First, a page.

BATON ROUGE — The House Ways and Means Committee on Monday advanced a proposal that would reduce and eventually repeal the portion of the state sales tax the Legislature extended last year after months of partisan wrangling.
The bill, by Rep. Lance Harris, R-Alexandria, would gradually phase out the extra 0.45 percent of sales tax by 2023. It would reduce the tax by one-tenth of a penny every year from 2020 to 2022 and repeal the rest in 2023.
Under the proposal, the state would lose a total of $392 million in revenue by 2024.
“We might be extracting too much money out of the taxpayer’s pocket because we’re continually ending up with surpluses’’ Harris said,” and we continually raise taxes and fees over the last years.”
He said that a survey of his constituents indicated support for the measure.
Gov. John Bel Edwards said Friday he opposed any measures to significantly roll back the extra revenue created by last year’s sales tax deal because it returned the state to financial stability.
Edwards has strong allies in the Senate.
Harris said that the state had raised fees and taxes “quite a bit” since the last year of Gov. Bobby Jindal's administration in 2015-16. He referred to the reduction of some tax deductions, credits and exclusions, as well as a total 1-percent increase in the state sales tax and an additional tax on cigarettes.
Louisiana Department of Revenue Secretary Kimberly Robinson said last year’s compromise on the sales tax came after seven special sessions dealing with fiscal issues since 2016.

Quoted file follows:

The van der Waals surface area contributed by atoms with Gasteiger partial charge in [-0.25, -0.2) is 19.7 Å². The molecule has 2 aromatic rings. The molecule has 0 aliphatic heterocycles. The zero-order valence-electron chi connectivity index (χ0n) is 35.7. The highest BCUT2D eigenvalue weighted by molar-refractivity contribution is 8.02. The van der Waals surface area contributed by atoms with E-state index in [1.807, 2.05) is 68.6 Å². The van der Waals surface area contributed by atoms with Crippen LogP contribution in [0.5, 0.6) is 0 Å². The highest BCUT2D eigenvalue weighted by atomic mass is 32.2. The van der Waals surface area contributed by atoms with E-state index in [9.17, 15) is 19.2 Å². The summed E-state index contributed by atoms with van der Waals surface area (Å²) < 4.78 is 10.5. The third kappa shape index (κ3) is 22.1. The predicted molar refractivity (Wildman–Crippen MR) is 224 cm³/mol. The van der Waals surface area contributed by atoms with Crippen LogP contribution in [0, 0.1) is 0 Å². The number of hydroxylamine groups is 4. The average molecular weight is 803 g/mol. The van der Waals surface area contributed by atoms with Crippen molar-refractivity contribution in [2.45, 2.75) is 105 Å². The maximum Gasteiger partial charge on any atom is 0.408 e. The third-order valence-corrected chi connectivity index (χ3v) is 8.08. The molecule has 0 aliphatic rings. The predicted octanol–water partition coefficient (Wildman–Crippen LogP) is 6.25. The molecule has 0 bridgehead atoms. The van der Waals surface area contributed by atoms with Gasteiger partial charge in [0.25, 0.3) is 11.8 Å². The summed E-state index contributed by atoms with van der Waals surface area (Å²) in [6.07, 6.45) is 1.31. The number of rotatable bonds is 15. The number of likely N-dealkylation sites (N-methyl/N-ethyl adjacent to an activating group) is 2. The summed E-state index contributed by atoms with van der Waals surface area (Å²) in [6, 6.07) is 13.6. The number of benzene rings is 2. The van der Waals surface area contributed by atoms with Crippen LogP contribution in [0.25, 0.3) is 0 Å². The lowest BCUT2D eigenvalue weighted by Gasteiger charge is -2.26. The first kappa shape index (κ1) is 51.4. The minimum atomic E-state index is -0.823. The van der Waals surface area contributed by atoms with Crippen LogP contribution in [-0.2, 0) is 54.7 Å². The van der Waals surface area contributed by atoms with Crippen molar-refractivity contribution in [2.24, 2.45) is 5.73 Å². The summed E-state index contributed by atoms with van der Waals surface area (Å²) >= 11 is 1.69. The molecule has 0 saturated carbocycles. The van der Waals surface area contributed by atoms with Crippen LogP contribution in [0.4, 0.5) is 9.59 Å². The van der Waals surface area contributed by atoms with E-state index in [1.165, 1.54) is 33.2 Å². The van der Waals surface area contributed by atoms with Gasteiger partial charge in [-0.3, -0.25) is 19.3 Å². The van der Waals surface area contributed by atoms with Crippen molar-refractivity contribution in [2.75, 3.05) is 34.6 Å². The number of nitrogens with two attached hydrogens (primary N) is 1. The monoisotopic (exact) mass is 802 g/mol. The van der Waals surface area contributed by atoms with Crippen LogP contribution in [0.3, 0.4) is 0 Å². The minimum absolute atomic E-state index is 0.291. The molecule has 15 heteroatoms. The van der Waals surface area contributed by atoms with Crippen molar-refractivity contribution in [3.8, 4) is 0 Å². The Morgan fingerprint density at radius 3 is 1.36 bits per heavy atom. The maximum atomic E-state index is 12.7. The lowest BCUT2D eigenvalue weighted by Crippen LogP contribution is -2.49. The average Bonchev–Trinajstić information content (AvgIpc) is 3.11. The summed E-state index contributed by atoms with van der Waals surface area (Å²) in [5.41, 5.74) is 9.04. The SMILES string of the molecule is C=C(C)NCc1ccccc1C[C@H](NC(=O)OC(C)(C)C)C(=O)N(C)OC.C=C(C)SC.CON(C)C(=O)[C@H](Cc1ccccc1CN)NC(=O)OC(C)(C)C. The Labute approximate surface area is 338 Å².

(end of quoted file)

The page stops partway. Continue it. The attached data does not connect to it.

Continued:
“I understand we have surpluses,” Robinson said, adding the state economy is improving, but this was more from an increase in income-tax collections than from the increase in the sales tax.
Robinson suggested the state had to increase taxes because of individual tax cuts in 2007-08 under the Jindal administration as well as a “a myriad of new exemptions” that were created for various industries. She said if the Legislature tinkers with the tax code now, “we’re going to not have the stability that we have for 2025.”
Rep. Robert Johnson, D-Marksville, echoed Robinson’s concerns about the risk of the state running deficits again in the future. He said periodic surpluses have not helped address the state’s needs in the past.
“Our teachers haven’t seen a pay raise in a number of years, and the one that they’re going to get probably leaves a lot of them still way far behind Southern, and incredibly far behind national, averages,” he said.
“I’m not saying the sales tax is the greatest way of generating revenue, but if we don’t generate some type of revenue we don’t pay for the services the citizens enjoy in this state.”
Rep. Dodie Horton, R-Haughton, supported Harris’ bill, arguing the state keeps asking taxpayers to pour more money to failed policies.
Rep. Joseph Bouie, D-